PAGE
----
July 31, 2011 –
The S1 is now at its most pitiful state – just a bare, shivering in the breeze frame with nothing holding it up but a pair of soon-to-chucked (because much-rusted) wheels. Shorn of its jaunty triple outlet exhaust, the bike’s skeleton looks emaciated and generic now; it could be the remains of almost any bike.
Little evidence of its former coolness remains.
I pulled the engine a few days ago and it’s now sitting on a stand, with the case fasteners soaking in PB-40 penetrant. If you’ve never worked on an old Japanese motorcycle, here’s a tip: The factory fasteners are typically made of frustratingly soft metal and that, combined with decades of heat-cycling and gunk/rust accumulation, can make them very tricky to extract. Instead of using a Phillips head screwdriver, I recommend using a Phillips bit and a ratchet. This will give you more torque and also let you press in as you turn, which helps keep the threads intact long enough to remove the fastener – or at least to get it loose. You can also use a hammer to tap the driver into the “+” of the fastener if it’s already a little chewed up and you’re having trouble getting the tool to bite.
As a last resort, you may be able to do what I did to get the last of the three bolts that hold the stator/points plate onto the left-hand side engine case. The “+” on that bolt was severely worn; no chance of getting either a screwdriver or bit to grab. So I got a hacksaw blade and used it to very carefully cut a long “-” across the width of the fastener’s head. Don’t cut too deep or you’ll weaken the remaining shoulders on either side and they’ll probably just snap off – leaving you with an embedded stud to drill and tap. Cut just enough so that you can get some bite with a flat-blade screwdriver or bit. If that doesn’t work, there’s a final option. Cut a notch into a top corner of the mutilated fastener head, enough so that you can use a flat-blade screwdriver and hammer to tap the fastener loose.
Once everything’s apart and when the time comes to out it back together, you might consider using a set of aftermarket replacement stainless steel – and hex head – fasteners. These will make future teardowns (and normal maintenance) a lot easier on you. These kits are available from a number of suppliers, including Z1 Enterprises and Johnny’s Vintage Motorcycle Co. I have done business with both and been very pleased with the quality of their products and service. Another place I found that looks really promising is the Vintage Connection. I haven’t dealt with them – yet – but they appear to be specialists in Kaw triples and – from the pictures on their web site – have a large inventory of repro/NOS and used parts.
I’m going to need their help with this project, too.
The gas tank is a mess. I doubt it’s repairable – or at least economically repairable. The lower portion is severely rusted, in some places to the point of perforation. So – for now, at least, the tank has become a garage object d’ art.
The gauges are iffy. The speedo can probably be re-used and at least, restored. But during take-down I discovered the tach is damaged in the back. The fitting that the tach cable screws onto is broken off. I doubt this is fixable, so I will be looking for a new gauge cluster in addition to the gas tank.
The seat pan, though, was by far the most far gone. Unfortunately, from what I have gathered from the “triple fraternity,” seat pans are among the toughest items to find in any kind of decent condition. Those who have ’em won’t part with ’em and those who are willing to part with ’em are parting with ’em for a very good reason (they’re junk).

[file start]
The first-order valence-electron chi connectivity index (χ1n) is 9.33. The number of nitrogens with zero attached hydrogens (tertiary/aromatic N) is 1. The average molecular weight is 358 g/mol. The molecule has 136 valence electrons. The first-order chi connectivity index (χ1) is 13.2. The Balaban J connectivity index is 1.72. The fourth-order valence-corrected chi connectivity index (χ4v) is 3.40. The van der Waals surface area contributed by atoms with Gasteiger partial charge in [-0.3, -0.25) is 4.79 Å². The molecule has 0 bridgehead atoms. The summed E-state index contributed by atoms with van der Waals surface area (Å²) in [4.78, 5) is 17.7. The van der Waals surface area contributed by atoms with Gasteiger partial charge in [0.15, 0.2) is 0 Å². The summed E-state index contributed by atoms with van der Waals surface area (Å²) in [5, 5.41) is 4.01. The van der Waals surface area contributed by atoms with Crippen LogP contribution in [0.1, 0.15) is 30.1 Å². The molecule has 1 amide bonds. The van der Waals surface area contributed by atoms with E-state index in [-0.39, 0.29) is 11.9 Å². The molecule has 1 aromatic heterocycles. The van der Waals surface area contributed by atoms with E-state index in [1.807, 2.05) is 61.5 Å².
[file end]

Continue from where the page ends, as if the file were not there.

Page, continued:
Well, that’s part of the fun, right?
One area where I did luck out is the exhaust system. Not only is it all there – including the hard-to-find original clamps that connect each header pipe to the muffler – but the pipes, collars and mufflers are all in very good to excellent condition. Even the mufflers are not rotted through – which turns out to be a virtue of the two-stroke engine. The exhaust stream of these oil burners is heavy with – well, oil – and it coats the insides of the exhaust, keeping them from rusting out from the insides. So, even almost 40 years later, these parts are still structurally sound. They just need cleaning – and in the case of the mufflers, rechroming.
This is going to (hopefully) save me a pile of money, because while repro triple exhaust systems are available, they’re expensive enough to give you heart flutters – about $1,900 and that’s before shipping. I paid $400 less than that for my entire (and running) 1983 Honda GL650!
Another item that cleaned up nicely is the plastic side-saddle tank for the two-stroke oil. After wiping off the bulk of the built-up grunge, I was able to hand wash the container in the sink and it came out looking like a new part, ready to install. The plastic oil lines are brittle from age, though – but these are very inexpensive and easy to replace.
Here are the bike’s three – apparently factory original – coils. One hangs upside down by the steering head; the other two mount side by side on the upper frame tube. I haven’t tested them to see whether they’re still viable – because that won’t matter for a long time yet! But I did carefully mark what wires went where (photos and drawings) and made sure to keep (and properly tag) every nut, bolt and washer for do it right (don’t guess) down-the-line re-assembly.
I still have a few things to take off before the frame is ready to degrease, blast and paint – but I’m almost there.
This, then, is the Lowest Point. The bike is now literally just a pile of parts. You can’t even push it around anymore. But it’s also The Beginning. From this point forward, the S1 will be on the road to recovery, one step at a time.
(For Installment 1, see here.)